San José, Costa Rica, since 1956

Ticos turn their hands to coffee picking

Driving past the recibo where coffee growers were lined up to turn in their day’s picking and have it weighed, I noticed my neighbor Alfredo getting ready to haul a heavy cart up the road to his house. Lacking a truck or tractor, or even a pair of oxen, he pulls the coffee-laden cart two kilometers downhill to the receiving depot. Going home, uphill, requires a lot of strength.

With the back of my ’78 Land Cruiser open, we hooked the handle of the cart around the rungs of the back seat. With Alfredo keeping a close watch, we second-geared our way up the mountain road. I was afraid the cart would come unhooked and roll back down to where we started, but we made it home with no damage to the car, the cart or us.

The coffee harvest extends from September to January, and during this season Alfredo and his whole family, including a son and daughter-in-law who have jobs in town, are out picking coffee. For them, the work means saving their farm as well as added income. But coffee picking isn’t such a bad job, and many Ticos are out right now to join the coffee harvest, mostly on nearby family farms where they know the owners and the hours are flexible. According to the Coffee Institute of Costa Rica (ICAFE), about 80,000 people are engaged in the coffee harvest, mostly as temporary workers, and that includes a lot of local help.

“It’s a tertulia [gathering]; we talk all day,” said a woman who picks with two sisters, a brother when he has time off from his government job, a daughter and her daughter’s children. “We work out what days we can go and what time to start.” 

Lunch at the cafetal, or coffee plantation, is one of the pleasant aspects. “We sit on coffee sacks and share our food and have a good time,” the woman said, adding that helping to save a relative’s farm and adding to coffee production are important. “And I like getting into the dirt,” she said, a feeling all gardeners and farmers recognize.

At the end of the day, there’s the medida to measure how much coffee each picker picked. Workers are paid by the cajuela box, each of which holds 28-30 pounds of coffee. The going rate is ₡1,000 (about $2) a cajuela, sometimes more, depending on the picking.

The better part of the country’s coffee harvest workforce comes from Nicaragua. These workers are necessary for the big farms and haciendas, whose owners can contract labor through ICAFE. This migrant force is able to move around the country as the coffee in the higher areas matures later than the coffee in Pérez Zeledón or other parts of the Southern Zone. 

But it’s the neighbors and extended family who flock to the small-and medium-size farms. Saving the farm is one reason given by some pickers who hate to see the traditional coffee farm disappear and the land sold off. It’s also a way to earn extra money in a social setting, and with the more flexible hours, mothers can get their children off to school or do a bit of housework before grabbing a coffee basket, belt and bottle of water and setting off for the cafetal.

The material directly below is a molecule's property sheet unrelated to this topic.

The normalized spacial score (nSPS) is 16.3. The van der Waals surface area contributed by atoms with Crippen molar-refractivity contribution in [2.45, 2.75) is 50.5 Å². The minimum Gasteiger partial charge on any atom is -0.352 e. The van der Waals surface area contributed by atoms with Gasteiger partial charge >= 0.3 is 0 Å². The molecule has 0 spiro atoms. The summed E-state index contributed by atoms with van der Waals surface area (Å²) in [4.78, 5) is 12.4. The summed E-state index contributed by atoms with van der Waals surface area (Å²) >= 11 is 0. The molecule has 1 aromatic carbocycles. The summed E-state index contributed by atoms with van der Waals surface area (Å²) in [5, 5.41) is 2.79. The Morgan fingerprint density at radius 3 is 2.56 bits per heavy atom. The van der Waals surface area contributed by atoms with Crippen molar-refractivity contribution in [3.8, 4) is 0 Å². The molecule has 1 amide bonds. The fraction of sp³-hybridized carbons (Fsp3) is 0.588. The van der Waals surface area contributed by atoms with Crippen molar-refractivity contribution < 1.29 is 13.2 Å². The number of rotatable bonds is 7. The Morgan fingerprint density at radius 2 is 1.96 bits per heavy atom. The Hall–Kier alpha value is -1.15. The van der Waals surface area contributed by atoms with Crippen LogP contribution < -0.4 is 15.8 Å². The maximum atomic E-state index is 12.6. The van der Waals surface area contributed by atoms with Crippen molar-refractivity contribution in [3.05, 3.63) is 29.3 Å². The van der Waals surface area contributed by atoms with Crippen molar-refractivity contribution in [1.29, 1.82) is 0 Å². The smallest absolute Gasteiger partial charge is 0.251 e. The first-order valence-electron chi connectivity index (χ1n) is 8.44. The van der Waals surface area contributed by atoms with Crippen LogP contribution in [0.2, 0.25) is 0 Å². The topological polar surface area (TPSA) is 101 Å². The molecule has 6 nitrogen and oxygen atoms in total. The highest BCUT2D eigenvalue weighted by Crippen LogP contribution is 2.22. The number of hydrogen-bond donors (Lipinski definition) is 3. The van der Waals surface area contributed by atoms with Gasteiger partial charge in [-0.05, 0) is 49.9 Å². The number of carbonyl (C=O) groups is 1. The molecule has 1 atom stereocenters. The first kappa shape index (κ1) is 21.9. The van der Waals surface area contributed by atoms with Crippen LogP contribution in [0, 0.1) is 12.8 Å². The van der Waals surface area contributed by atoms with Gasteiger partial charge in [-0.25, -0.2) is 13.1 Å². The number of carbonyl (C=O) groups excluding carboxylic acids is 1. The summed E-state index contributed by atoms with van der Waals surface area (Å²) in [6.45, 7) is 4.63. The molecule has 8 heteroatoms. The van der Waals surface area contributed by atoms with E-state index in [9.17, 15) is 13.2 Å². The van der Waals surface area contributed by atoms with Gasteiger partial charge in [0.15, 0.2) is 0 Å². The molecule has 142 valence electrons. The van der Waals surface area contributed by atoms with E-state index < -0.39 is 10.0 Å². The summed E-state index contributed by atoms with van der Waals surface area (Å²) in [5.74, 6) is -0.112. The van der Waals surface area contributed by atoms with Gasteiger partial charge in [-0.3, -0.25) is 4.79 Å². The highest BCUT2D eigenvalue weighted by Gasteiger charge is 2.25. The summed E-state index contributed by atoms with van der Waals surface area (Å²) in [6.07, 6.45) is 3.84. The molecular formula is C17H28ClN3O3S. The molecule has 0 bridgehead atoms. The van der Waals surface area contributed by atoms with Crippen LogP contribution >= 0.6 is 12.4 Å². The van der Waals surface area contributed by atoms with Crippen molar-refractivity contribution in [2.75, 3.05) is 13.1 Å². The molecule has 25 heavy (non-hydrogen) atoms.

Little Alison, who just graduated from kindergarten, is really proud to have picked “almost” a cajuela and earned her own money. She joined her mother and aunts on her grandfather’s farm. Lela, Silda and their mother, Gloria, picked on a big farm where they earn more, but they have to get there early to get assigned a section and stay until all the coffee is measured. Silda, a single mother, needs the money for her child, while her sister plans to finish up high school this year and can use the money for her education.

Francisco, a retiree, and his sister go picking together. It gets them out of the house, and the extra money is OK too. If they no longer have their old coffee baskets, plastic wash baskets serve as well. A young couple in the same neighborhood picks on weekends, joining the owners and other weekend pickers. For them it’s like an outing, and the money will help them furnish their home. 

“It’s a social experience,” said a woman whose family owns a medium-sized farm. “I like picking coffee. We talk about different things all day long, and it gives me time to think.” Of 10 pickers on their farm, seven are Nicaraguan and three are Costa Rican, she added.

Luis works with other crops on the Atlantic slope, but his mother lives in a coffee area. Every year, he comes for a stay during the harvest. He earns money picking coffee and enjoys a family visit.

Really fast pickers can pick up to 12 cajuelas a day. Six is a more feasible amount, especially for women.

According to Ronald Peters of ICAFE, coffee production is down this year due to the heavy rains of last year, with an expected crop of 2.1 million fanegas (a fanega is about 560 pounds), but it is expected to increase next year. Although the international price is not a record high, it is profitable, Peters said, and some farmers who had abandoned their cafetales are returning to production, a trend encouraged by the institute.

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